What are some of the main factors that influence setting valuation for IP, and how do these parameters differ depending on whether the IP relates to an existing commercially available high value product, or to a product still under development?
Intellectual property (IP) generates a significant portion of corporate revenue across industries. Technical, business and legal information is critical for IP development, protection and commercialization. Creating and protecting new IP are a first crucial step in successful commercialization and for building and keeping competitive advantage. Effectively managing and optimizing the value of the patent portfolio is a major challenge for many firms, especially those in knowledge intensive industries, such as the pharmaceutical, biotechnological and chemical industry. For business development, e.g. licensing, it is important to assess the financial value of new IP. This can be done via simple methods using industrial standards or rules of thumb for a specific industrial sector, such as the “25 percent rule” or “FRAND”. More labor-intensive methods are based on discounted cash flow (DCF) techniques.
The following steps are commonly used for evaluation of IP
(i) Purpose and scope of the valuation.
(ii) Subject asset Definition
(iii) Premise, or basis, of value Identification.
(iv) Appropriate valuation approach selection
(v) Method of valuation selection
(vi) Validation of valuation assumptions
We invested a substantial amount of resources into new product development and along with that, we invested even more heavily in the IP to protect it. Unfortunately, even with utilizing a top Chicago law firm, we had much difficulty getting our patents broad enough to mean anything substantial. And then when we had a clear case of infringement, the jury wasnt smart enough to understand patent law, so we had difficulty defending our patents. So, even they IP is very costly to create, patent and defend, be careful how high you value it because based on real world scenarios, you can spend 7 figures to defend your IP and lose.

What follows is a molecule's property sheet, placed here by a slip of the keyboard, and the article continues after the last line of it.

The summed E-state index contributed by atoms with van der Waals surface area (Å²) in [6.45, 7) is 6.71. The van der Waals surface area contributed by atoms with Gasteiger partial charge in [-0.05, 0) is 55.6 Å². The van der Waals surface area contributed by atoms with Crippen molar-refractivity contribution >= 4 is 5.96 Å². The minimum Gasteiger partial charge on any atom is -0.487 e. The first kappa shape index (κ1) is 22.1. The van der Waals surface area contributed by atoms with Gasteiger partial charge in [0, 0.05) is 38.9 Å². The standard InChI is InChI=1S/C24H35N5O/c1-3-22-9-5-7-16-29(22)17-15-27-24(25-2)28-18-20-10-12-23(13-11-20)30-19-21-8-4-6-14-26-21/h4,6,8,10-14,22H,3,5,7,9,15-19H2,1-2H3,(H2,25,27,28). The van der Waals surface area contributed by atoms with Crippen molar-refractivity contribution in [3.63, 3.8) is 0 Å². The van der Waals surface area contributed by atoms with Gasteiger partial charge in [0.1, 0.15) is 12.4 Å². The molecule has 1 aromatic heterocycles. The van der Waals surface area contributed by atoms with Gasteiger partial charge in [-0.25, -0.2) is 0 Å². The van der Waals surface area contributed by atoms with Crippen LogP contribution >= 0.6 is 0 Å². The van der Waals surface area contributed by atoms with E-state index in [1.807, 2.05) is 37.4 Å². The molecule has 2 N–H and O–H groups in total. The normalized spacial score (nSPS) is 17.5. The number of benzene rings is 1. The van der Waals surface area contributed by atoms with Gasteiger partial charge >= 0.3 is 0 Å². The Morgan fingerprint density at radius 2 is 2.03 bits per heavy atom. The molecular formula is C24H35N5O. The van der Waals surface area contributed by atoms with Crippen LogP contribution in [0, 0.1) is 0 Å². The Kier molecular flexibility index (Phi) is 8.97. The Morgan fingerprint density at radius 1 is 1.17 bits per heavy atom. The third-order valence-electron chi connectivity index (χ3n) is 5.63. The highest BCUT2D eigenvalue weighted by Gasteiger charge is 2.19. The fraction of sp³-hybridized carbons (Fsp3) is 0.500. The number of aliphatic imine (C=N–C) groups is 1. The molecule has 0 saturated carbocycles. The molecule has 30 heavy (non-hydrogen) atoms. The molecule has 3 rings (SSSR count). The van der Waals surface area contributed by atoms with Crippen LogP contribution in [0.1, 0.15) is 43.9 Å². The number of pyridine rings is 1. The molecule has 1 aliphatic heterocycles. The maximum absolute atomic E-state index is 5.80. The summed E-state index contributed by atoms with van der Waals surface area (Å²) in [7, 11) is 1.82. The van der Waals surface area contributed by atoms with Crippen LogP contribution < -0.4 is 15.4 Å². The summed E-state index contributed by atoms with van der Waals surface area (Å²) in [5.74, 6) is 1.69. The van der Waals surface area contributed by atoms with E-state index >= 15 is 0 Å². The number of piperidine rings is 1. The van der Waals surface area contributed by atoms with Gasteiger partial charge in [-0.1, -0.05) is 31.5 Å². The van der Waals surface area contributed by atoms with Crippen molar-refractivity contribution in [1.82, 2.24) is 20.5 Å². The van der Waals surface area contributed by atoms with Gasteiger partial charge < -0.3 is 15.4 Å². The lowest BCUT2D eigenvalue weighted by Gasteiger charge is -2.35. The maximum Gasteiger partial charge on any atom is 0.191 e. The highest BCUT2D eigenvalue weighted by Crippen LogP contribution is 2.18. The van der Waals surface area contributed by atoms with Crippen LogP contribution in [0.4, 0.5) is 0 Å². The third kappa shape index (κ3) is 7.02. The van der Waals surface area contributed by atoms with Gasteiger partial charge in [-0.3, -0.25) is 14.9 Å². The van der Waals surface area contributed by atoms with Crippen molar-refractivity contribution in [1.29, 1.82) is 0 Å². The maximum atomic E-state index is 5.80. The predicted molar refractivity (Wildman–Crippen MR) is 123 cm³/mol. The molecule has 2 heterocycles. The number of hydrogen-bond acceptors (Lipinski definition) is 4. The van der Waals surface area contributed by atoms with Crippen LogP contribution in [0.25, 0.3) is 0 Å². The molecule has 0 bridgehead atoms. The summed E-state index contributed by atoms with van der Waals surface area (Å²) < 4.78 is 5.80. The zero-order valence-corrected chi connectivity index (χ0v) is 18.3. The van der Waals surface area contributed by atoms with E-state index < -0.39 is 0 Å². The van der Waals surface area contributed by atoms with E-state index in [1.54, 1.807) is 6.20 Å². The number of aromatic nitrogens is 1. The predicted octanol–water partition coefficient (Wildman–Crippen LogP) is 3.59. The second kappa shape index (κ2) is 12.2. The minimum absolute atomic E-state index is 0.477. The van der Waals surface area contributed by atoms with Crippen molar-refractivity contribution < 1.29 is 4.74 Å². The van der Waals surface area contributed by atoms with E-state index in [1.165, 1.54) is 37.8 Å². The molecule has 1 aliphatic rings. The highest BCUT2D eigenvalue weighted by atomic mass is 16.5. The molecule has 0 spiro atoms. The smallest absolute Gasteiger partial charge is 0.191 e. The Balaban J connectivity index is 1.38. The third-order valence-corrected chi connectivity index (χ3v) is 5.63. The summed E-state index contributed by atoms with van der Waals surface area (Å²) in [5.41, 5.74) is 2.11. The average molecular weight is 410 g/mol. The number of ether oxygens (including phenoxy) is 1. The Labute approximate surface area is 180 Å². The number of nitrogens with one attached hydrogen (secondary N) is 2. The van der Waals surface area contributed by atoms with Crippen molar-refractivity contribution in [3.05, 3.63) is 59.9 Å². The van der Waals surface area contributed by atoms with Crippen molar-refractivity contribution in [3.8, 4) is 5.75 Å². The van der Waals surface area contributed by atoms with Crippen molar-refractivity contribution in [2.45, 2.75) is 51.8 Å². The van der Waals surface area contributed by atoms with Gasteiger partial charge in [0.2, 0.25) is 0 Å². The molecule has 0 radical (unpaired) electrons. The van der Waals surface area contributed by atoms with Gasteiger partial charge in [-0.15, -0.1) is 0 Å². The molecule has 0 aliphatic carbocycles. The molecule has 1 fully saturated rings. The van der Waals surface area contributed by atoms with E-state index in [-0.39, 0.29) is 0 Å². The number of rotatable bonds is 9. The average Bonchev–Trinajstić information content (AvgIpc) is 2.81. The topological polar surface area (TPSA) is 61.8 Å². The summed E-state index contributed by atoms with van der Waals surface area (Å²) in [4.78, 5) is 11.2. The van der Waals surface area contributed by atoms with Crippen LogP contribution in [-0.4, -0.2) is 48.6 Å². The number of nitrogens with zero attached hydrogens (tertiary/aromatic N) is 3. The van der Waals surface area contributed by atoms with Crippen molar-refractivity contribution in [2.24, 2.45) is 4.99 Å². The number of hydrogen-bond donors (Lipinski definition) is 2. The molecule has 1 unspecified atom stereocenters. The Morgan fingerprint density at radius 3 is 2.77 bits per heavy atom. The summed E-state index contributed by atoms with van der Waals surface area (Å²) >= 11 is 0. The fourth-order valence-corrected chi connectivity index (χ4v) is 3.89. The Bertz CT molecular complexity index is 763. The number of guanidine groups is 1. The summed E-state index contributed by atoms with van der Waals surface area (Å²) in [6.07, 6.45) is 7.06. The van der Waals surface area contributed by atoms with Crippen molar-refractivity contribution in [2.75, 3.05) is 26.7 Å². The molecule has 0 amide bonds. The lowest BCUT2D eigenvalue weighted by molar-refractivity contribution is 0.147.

Thank you for responding to my question on IP valuation, from several weeks ago. I am new to Convetit and was initially hesitant about what the risk/benefit relationship for devoting time to this endeavor might be. Though I have not completely resolved that question at this time, I didn’t want to lose track of your effort in responding to my query.
So… let me pass along some of my thoughts. My question was aimed at defining some basic parameters driving IP valuation, for which there might be general agreement. I was looking for factors that would be considered relevant whether we are talking about selling or licensing IP. Some basic considerations I had in mind where whether the IP was formalized in invention disclosures, issued patents, patent applications, trade secrets, or trademarks, as examples. If issued patents, then what is/are the issue date(s). What do the claims look like – are there strong independent claims? What is the competitive IP landscape? Is there freedom to operate and does the IP attempt to build an effective “picket fence” around the desired field of use that precludes or restricts competitive entrance?
Admittedly, I’m just listing some of the useful “nuts and bolts”. I was primarily interested in how these factors might be weighed differently depending on whether the IP is controlled by a university, a start-up, or a commercially successful corporation. If the company is a start-up, then perhaps economics would not allow for any internal expansion of protected IP (continuation in parts for example) which might not be a significant hurdle for an established company. Economics of scale might also weigh if business entities operate in a regulated environment. Here I’m thinking about FDA and the costly and time consuming effort to gain regulatory approval for pharmaceutical agents and medical devices (my own background). No doubt, the question of royalties is certainly pertinent, but I hope you can see where I was coming from. Also, I have my own collection of hard luck stories re: how IP misadventures can be a real bummer. One in particular involves development of a robust patent portfolio for a medical device which ultimately was not approved by FDA.